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Brocade expands EMC IP partnership as A/NZ aims to fulfill Third Platform compute model

Brocade expands EMC IP partnership as A/NZ aims to fulfill Third Platform compute model

“Legacy IP network designs were never intended for today’s New IP applications, such as cloud, mobile, social and big data."

Brocade has expanded its longstanding OEM relationship with EMC Corporation by adding Brocade VCS Ethernet fabric solutions to EMC’s Connectrix family of network switches, creating the industry’s first network switch designed for IP storage.

According to the company, the Connectrix VDX-6740B IP storage switch establishes a “resilient, agile and easily-deployed” foundation for EMC storage, cloud, deduplication and backup and recovery systems.

“Legacy IP network designs were never intended for today’s New IP applications, such as Cloud, mobile, social and big data,” says Gary Denman, Senior Director A/NZ, Brocade.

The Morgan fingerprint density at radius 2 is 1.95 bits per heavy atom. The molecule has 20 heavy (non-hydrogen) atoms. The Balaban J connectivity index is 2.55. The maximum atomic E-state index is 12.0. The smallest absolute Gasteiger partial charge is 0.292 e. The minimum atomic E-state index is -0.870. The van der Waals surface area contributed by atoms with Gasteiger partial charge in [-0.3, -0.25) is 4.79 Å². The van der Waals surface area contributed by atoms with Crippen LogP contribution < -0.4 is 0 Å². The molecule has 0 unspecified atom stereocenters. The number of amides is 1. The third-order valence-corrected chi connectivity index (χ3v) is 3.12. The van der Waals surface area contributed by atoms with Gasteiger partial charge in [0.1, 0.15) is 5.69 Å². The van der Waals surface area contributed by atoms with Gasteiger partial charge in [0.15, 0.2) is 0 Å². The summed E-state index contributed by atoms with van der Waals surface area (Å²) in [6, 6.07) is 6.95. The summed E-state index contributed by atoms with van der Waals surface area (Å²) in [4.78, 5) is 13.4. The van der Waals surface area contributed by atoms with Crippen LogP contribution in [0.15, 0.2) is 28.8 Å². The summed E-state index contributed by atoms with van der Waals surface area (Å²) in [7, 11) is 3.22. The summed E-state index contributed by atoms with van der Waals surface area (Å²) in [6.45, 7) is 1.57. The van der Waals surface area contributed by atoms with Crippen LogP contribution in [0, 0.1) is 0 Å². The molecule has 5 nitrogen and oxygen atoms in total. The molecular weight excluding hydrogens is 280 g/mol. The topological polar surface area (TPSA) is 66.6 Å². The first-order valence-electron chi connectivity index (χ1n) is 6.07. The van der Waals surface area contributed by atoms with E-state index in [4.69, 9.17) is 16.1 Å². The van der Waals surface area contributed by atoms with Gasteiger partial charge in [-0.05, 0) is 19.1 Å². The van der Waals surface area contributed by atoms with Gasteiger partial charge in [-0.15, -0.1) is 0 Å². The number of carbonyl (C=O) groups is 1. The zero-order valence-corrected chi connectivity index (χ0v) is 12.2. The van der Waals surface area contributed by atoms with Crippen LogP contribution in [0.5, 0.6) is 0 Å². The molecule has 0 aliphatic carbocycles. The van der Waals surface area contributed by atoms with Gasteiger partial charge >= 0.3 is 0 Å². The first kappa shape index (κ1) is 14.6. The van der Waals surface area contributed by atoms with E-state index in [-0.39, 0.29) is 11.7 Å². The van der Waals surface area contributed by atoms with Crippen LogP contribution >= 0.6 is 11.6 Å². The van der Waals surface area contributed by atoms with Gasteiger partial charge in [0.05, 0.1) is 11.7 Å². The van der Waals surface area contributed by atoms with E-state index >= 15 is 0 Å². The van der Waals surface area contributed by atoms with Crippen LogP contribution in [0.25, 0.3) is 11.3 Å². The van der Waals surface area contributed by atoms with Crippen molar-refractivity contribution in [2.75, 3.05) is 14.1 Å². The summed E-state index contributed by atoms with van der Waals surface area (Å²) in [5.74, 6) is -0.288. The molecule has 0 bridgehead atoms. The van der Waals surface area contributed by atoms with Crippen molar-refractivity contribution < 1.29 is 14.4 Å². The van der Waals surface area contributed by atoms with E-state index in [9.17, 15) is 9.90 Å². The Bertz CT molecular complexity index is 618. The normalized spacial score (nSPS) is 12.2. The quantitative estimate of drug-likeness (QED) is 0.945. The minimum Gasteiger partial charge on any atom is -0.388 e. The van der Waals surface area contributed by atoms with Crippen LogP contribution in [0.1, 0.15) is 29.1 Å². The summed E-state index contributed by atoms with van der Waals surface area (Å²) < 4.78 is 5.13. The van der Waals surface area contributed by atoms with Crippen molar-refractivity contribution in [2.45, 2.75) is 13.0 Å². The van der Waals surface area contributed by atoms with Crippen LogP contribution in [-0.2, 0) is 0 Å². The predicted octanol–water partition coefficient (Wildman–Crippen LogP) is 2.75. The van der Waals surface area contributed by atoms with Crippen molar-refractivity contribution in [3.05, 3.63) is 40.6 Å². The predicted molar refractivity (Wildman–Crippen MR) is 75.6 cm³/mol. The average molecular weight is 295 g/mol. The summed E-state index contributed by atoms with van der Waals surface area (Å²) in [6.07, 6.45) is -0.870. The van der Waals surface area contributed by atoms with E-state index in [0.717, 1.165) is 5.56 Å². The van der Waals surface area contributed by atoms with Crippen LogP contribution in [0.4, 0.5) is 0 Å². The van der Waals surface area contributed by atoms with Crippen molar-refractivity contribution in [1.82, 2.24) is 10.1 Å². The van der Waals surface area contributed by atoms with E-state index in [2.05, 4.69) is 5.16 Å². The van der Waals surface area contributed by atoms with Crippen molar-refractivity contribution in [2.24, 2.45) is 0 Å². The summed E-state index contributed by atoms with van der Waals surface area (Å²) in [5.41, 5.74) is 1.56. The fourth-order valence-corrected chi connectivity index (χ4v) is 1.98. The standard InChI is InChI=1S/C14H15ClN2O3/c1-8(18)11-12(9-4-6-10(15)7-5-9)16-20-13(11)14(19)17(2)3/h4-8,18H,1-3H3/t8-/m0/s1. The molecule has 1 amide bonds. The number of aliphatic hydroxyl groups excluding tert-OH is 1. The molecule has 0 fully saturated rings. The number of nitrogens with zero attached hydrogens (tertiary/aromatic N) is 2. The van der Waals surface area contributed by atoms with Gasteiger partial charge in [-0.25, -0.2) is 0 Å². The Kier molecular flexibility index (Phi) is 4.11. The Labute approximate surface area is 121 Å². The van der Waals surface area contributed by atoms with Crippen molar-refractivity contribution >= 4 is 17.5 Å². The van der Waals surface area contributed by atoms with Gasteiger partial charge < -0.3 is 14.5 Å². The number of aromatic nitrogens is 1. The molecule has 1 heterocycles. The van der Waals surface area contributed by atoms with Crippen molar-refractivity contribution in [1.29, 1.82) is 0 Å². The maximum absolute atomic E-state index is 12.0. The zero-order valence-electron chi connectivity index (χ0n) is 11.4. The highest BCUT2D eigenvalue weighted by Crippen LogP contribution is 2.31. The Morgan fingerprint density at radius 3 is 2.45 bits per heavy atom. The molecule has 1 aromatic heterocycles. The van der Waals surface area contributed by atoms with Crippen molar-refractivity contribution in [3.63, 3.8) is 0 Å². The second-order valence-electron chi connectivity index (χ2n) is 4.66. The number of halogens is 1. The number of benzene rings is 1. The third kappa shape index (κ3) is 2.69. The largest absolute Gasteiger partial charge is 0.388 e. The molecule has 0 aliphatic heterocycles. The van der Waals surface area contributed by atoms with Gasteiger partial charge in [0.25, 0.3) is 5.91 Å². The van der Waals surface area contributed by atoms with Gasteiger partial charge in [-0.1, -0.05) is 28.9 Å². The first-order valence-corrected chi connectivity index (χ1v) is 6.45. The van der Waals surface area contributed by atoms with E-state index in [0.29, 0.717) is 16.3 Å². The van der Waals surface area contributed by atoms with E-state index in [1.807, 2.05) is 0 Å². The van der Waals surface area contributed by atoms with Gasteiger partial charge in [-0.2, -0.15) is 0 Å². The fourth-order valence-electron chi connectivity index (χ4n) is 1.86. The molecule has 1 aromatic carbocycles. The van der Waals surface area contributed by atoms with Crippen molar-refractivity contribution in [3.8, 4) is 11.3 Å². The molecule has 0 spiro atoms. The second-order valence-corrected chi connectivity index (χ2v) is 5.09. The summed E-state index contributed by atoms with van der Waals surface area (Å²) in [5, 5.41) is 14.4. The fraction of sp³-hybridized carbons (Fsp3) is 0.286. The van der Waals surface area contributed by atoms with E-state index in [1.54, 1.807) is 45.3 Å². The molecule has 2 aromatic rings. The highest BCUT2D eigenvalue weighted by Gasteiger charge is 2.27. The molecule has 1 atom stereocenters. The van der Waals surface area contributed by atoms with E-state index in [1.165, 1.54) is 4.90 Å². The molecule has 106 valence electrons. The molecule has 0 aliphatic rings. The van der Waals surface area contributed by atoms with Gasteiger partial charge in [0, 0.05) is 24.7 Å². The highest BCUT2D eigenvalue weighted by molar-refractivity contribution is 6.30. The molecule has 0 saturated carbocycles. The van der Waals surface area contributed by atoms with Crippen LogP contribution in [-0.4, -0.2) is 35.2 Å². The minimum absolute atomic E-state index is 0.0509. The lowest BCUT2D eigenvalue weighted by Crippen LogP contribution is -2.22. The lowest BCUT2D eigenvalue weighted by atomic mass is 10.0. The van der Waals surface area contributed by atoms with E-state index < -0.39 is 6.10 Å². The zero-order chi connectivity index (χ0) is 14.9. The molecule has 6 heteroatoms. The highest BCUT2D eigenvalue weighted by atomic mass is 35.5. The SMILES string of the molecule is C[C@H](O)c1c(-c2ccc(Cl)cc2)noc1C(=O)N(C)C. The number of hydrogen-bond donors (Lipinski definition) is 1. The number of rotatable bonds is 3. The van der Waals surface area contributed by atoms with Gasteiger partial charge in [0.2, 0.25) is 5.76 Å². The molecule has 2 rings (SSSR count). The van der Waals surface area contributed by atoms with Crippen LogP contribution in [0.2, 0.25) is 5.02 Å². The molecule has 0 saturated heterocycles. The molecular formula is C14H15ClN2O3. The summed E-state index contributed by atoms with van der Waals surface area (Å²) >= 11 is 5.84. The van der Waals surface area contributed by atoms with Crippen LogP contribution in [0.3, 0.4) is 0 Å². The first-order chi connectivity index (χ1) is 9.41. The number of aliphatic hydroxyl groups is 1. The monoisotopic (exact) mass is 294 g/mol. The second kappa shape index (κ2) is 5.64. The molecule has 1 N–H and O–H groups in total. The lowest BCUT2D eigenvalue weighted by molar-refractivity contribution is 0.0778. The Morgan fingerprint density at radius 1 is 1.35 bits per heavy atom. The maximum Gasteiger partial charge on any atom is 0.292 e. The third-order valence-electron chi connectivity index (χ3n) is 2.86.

“Through our extended partnership with EMC, customers can now realize the improved performance, resiliency and agility of a dedicated IP storage network for the growing mission critical nature of their IP storage-based applications.”

Denman says EMC customers will deploy the new switch to separate IP storage traffic from other data traffic, which he views as a “more reliable and efficient approach” compared to legacy deployments where storage traffic and all other network traffic share the same network infrastructure.

“Today’s IP storage workloads can benefit from a dedicated IP storage network which establishes the same performance, predictability, availability and operational simplicity that we have been delivering to our Fibre Channel customers for the past 15+ years,” adds Jonathan Siegal, vice president, marketing, Core Technologies Division, EMC Corporation.

Enterprises are demanding more flexible, open network architectures that help fulfill the promise of IDC’s Third Platform compute model.

“IP storage capacity is doubling nearly every two years, and transitioning to higher-performance, more mission-critical applications,” adds Ashish Nadkarni, research director, Storage Systems and Software, IDC.

“To meet these new requirements, organisations should consider dedicated networks for IP-based storage as a better approach to align their networking infrastructures with business needs.”


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